Use this checklist as a starting point when discussing business transition issues with your fellow equity owners. A robust discussion of these points will yield valuable insights into each owner’s styles, needs, objectives, and level of commitment to the business. It will also help everyone clearly define and express their personal and business goals. It is important to get all of this information out in the open right from the start—before any differing goals and visions potentially cause major disruptions. When caught early, you can plan around these potential challenges and even turn them into new opportunities. But without a clear roadmap in place, dissolution of the business can result.
We’ve covered a lot of information in this document. But don’t be overwhelmed. Just tackle the big issues first, one at a time, and get them on paper. If you forget something, you can always add it later. The most important thing is to get started and not put off this vital aspect of starting a new business.
√ What is the nature of the business and who owns it?
√ Who is on the management team (e.g., officers, board of directors)? Are there outside managers, officers, or directors?
√ How does the buy-sell agreement address continuity in operations during a transition, particularly with respect to key employees who have no equity stake in the business?
√ Employee issues to address: compensation paid, non-compete agreements upon termination or departure, confidentiality and trade secrets, protection of intellectual property and intangible assets.
√ Do certain key employees have equity interests in the business? Options? Restricted stock or units? Are there vesting provisions associated with these interests?
√ How will the owners resolve disputes? Should mediation or arbitration be compelled?
√ What events will trigger a buy-out under the terms of the buy-sell agreement? Some of the common triggers include death, disability, retirement or other termination of employment, the desire to sell an interest to a non-owner, dissolution of marriage or domestic partnership, bankruptcy or insolvency, disputes among owners, and the decision by some owners to expel another owner.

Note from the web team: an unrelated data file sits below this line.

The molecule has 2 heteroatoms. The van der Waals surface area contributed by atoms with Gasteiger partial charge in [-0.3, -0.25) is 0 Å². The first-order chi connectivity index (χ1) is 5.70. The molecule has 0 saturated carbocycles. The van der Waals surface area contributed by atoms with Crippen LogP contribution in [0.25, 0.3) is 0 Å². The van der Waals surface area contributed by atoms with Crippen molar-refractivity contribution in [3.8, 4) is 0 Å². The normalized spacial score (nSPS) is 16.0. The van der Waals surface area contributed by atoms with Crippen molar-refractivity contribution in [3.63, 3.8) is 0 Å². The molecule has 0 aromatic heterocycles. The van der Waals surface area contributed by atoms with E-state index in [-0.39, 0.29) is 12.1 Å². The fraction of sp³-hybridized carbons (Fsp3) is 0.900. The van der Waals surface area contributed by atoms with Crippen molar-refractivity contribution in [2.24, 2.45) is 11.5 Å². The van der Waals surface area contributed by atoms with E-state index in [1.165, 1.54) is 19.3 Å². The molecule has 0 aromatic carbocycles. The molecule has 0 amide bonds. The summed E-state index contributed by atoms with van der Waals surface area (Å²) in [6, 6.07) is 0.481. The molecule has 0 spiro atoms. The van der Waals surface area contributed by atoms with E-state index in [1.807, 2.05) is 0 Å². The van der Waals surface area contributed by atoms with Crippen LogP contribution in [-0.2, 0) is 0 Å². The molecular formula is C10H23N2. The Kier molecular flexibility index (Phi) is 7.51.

√ May owners sell their interests to non-owners, or transfer an interest to a revocable living trust?
√ If the business is an S corporation, it is advisable to include provisions within the buy-sell which ensure the corporation will not lose its S status.
√ Should there be restrictions on new equity issues (such as anti-dilution provisions or pre-emptive rights) for minority owners?
√ Once you know the buy-out triggers, will that buy-out be mandatory, optional, or a combination of the two? And, will the business, the owners, or both have the option (or requirement) to purchase?
√ How will the value of the interest be determined? What are the terms of payment? If payment over time is permitted, what is the down payment, duration, interest rate, and security?
√ Is term or whole life insurance desired? Who are the owners and beneficiaries?
√ What is the tax effect upon purchase? Transfer taxes, capital gains, or ordinary income?
√ Do professional licensing requirements come into play?
√ Are there any securities law concerns?
√ Questions owners should ask themselves in the process: If I need cash, can I sell my interest? Am I happy with my percentage interest; and, if not, can I purchase a larger interest? What is my total economic and legal exposure? Do I have a sufficient say in management in relation to the size of my investment?
Some Do's and Don'ts
- Be sure to consider the specific roles of the owners, directors, managers, and officers (these roles often get confused in these agreements).
- Thoroughly explore the short- and long-term objectives of all the owners. It is better to understand now whether all owners share the same vision.
- Don’t worry about the language of the agreement. You should be able to decide what you want in clear terms and trust your legal advisor to translate that desire into the agreement.
- Seek out tax advice. There is considerable tax planning which can save you millions of dollars and position owners to satisfy their long-term objectives.
- Don’t limit your vision to the upside. Consider worst-case scenarios under your buy-sell agreement as well. What if people just don’t get along when a buy-out trigger occurs?